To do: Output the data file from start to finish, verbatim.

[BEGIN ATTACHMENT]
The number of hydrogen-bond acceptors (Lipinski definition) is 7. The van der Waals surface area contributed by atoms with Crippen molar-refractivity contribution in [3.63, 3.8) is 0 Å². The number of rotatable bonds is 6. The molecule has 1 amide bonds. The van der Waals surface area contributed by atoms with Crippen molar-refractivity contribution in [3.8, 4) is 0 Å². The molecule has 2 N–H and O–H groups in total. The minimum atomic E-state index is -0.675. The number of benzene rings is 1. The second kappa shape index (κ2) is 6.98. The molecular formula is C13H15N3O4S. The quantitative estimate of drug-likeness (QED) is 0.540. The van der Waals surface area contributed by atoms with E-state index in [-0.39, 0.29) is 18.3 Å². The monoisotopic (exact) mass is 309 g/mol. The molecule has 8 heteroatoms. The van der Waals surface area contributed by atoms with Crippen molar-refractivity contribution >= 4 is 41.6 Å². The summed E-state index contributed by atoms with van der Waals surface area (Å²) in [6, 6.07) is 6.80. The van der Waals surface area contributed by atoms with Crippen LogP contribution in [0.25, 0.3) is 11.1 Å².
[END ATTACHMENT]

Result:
The number of hydrogen-bond acceptors (Lipinski definition) is 7. The van der Waals surface area contributed by atoms with Crippen molar-refractivity contribution in [3.63, 3.8) is 0 Å². The number of rotatable bonds is 6. The molecule has 1 amide bonds. The van der Waals surface area contributed by atoms with Crippen molar-refractivity contribution in [3.8, 4) is 0 Å². The molecule has 2 N–H and O–H groups in total. The minimum atomic E-state index is -0.675. The number of benzene rings is 1. The second kappa shape index (κ2) is 6.98. The molecular formula is C13H15N3O4S. The quantitative estimate of drug-likeness (QED) is 0.540. The van der Waals surface area contributed by atoms with E-state index in [-0.39, 0.29) is 18.3 Å². The monoisotopic (exact) mass is 309 g/mol. The molecule has 8 heteroatoms. The van der Waals surface area contributed by atoms with Crippen molar-refractivity contribution >= 4 is 41.6 Å². The summed E-state index contributed by atoms with van der Waals surface area (Å²) in [6, 6.07) is 6.80. The van der Waals surface area contributed by atoms with Crippen LogP contribution in [0.25, 0.3) is 11.1 Å².